# Random Matrix Theory and ESD

I need some help to understand what professor Terence Tao means in this part of "Topics in random matrix theory".

I'm having a hard time to undertand this function ESD. How is possible for it to be a distribution function, a probability measure and a random variable at the same time? If someone knows something about, please, I need to understand the details here...I'm a bit confused. If is not ask too much, I would like to see explicitly the definitions of all objects that T. Tao mentions in this page.

PS: This problem is related to this one Eigenvalues of a Random Matrix . What I need most is an explanation about how the ESD of a random matrix works with a ESD of an real matrix (a random matrix evaluated). Please take a look at the comments of that link.

Thank you.

• The eigenvalues of the matrix are random, so if you put a $\delta$ at each of the eigenvalues, you get a random measure. The distribution function is the integral of this measure. Commented Feb 7, 2014 at 18:55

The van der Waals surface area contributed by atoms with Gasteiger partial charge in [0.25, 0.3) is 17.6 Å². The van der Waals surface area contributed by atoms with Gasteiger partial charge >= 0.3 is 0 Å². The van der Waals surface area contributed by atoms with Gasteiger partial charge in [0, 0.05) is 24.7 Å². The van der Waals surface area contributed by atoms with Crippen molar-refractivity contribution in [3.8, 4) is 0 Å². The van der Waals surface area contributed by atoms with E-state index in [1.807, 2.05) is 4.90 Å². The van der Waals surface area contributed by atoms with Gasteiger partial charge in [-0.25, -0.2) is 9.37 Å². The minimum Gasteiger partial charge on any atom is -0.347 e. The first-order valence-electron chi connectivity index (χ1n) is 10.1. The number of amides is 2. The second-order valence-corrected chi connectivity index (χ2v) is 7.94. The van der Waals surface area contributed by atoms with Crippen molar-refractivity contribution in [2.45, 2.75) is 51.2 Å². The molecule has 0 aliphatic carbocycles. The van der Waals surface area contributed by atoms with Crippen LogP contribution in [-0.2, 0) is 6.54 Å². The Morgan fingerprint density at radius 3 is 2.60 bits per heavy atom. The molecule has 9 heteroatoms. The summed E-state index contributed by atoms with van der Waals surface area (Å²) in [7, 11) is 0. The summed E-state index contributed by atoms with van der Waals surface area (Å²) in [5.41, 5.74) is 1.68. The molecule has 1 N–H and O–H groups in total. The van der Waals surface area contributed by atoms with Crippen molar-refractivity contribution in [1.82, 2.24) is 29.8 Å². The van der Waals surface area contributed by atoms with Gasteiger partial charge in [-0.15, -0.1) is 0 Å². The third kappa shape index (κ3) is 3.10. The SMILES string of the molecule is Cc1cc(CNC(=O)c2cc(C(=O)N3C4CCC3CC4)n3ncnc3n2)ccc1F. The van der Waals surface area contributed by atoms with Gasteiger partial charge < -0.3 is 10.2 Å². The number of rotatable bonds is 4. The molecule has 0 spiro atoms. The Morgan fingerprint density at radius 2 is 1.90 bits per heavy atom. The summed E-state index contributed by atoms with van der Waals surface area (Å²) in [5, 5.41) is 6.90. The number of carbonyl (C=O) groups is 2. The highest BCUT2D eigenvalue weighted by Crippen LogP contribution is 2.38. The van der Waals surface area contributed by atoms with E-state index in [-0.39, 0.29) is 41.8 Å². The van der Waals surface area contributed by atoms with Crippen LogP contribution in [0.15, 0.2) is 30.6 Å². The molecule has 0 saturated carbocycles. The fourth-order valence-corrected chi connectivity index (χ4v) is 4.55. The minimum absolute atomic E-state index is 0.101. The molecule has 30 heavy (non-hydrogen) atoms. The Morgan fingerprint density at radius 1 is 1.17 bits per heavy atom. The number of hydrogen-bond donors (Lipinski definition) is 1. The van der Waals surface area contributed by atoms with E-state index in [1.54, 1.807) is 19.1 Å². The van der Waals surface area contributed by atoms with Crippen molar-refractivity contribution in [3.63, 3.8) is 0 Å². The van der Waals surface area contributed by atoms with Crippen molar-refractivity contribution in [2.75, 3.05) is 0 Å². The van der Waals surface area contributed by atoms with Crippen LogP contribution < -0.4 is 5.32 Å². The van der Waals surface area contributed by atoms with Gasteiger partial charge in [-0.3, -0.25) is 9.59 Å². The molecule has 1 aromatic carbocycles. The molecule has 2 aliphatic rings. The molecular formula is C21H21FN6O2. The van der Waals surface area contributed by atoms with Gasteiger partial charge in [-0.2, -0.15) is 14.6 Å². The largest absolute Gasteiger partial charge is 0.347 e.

A random variable is, by definition, a measurable function on a probability space, $(\Omega,\Sigma,\Pr)$. The range of the measurable function just has to be something on which it makes sense to talk about an appropriate sigma-field.
For example, a real valued random variable is one that is measurable with respect to any Borel set. That is, it is a function $X:\Omega\to\mathbb R$ so that $X^{-1}(A) \in \Sigma$ for any Borel set $A$.
Now Tao has a random variable that takes its value in the Banach space of measures on $\mathbb R$. So each $\omega \in \Omega$ produces a matrix $M$, and that matrix produces a measure on $\mathbb R$. That measure on $\mathbb R$ happens to be a probability measure itself (i.e. non-negative with total variation $1$), and in fact picks each eigenvalue with a probability proportional to its multiplicity.
Issues of measurability are more complex, because the range is most definitely not separable. But it does seem to me that it is measurable with respect to the weak* topology on $\mathcal M(\mathbb R)$ induced by its duality from $\mathcal C_0(\mathbb R)$.
In any case, if you ignore the issues of what it means to be measurable, each $\omega\in\Omega$ produces a probability measure on $\mathbb R$. So we can call it a random measure.